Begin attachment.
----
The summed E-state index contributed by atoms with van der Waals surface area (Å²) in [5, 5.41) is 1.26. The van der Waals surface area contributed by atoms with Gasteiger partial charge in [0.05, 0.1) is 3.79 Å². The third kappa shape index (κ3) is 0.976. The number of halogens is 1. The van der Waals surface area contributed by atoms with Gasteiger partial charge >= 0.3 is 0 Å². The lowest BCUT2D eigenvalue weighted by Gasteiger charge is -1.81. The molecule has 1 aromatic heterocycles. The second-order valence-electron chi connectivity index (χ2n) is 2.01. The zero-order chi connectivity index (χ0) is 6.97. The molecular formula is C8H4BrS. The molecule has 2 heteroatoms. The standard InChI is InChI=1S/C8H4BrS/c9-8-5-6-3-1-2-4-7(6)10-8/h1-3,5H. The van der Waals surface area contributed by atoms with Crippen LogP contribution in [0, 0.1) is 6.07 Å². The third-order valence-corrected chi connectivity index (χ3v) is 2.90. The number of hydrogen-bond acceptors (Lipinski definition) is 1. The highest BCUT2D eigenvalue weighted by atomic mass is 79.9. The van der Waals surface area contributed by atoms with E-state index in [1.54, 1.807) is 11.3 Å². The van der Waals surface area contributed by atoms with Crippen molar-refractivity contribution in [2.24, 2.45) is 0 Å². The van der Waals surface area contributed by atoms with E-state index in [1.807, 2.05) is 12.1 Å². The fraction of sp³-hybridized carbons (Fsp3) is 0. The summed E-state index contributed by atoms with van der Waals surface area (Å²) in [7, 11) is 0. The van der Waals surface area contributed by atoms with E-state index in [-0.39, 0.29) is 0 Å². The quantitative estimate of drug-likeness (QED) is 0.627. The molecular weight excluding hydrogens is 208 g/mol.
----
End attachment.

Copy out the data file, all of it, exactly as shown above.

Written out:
The summed E-state index contributed by atoms with van der Waals surface area (Å²) in [5, 5.41) is 1.26. The van der Waals surface area contributed by atoms with Gasteiger partial charge in [0.05, 0.1) is 3.79 Å². The third kappa shape index (κ3) is 0.976. The number of halogens is 1. The van der Waals surface area contributed by atoms with Gasteiger partial charge >= 0.3 is 0 Å². The lowest BCUT2D eigenvalue weighted by Gasteiger charge is -1.81. The molecule has 1 aromatic heterocycles. The second-order valence-electron chi connectivity index (χ2n) is 2.01. The zero-order chi connectivity index (χ0) is 6.97. The molecular formula is C8H4BrS. The molecule has 2 heteroatoms. The standard InChI is InChI=1S/C8H4BrS/c9-8-5-6-3-1-2-4-7(6)10-8/h1-3,5H. The van der Waals surface area contributed by atoms with Crippen LogP contribution in [0, 0.1) is 6.07 Å². The third-order valence-corrected chi connectivity index (χ3v) is 2.90. The number of hydrogen-bond acceptors (Lipinski definition) is 1. The highest BCUT2D eigenvalue weighted by atomic mass is 79.9. The van der Waals surface area contributed by atoms with E-state index in [1.54, 1.807) is 11.3 Å². The van der Waals surface area contributed by atoms with Crippen molar-refractivity contribution in [2.24, 2.45) is 0 Å². The van der Waals surface area contributed by atoms with E-state index in [1.807, 2.05) is 12.1 Å². The fraction of sp³-hybridized carbons (Fsp3) is 0. The summed E-state index contributed by atoms with van der Waals surface area (Å²) in [7, 11) is 0. The van der Waals surface area contributed by atoms with E-state index in [-0.39, 0.29) is 0 Å². The quantitative estimate of drug-likeness (QED) is 0.627. The molecular weight excluding hydrogens is 208 g/mol.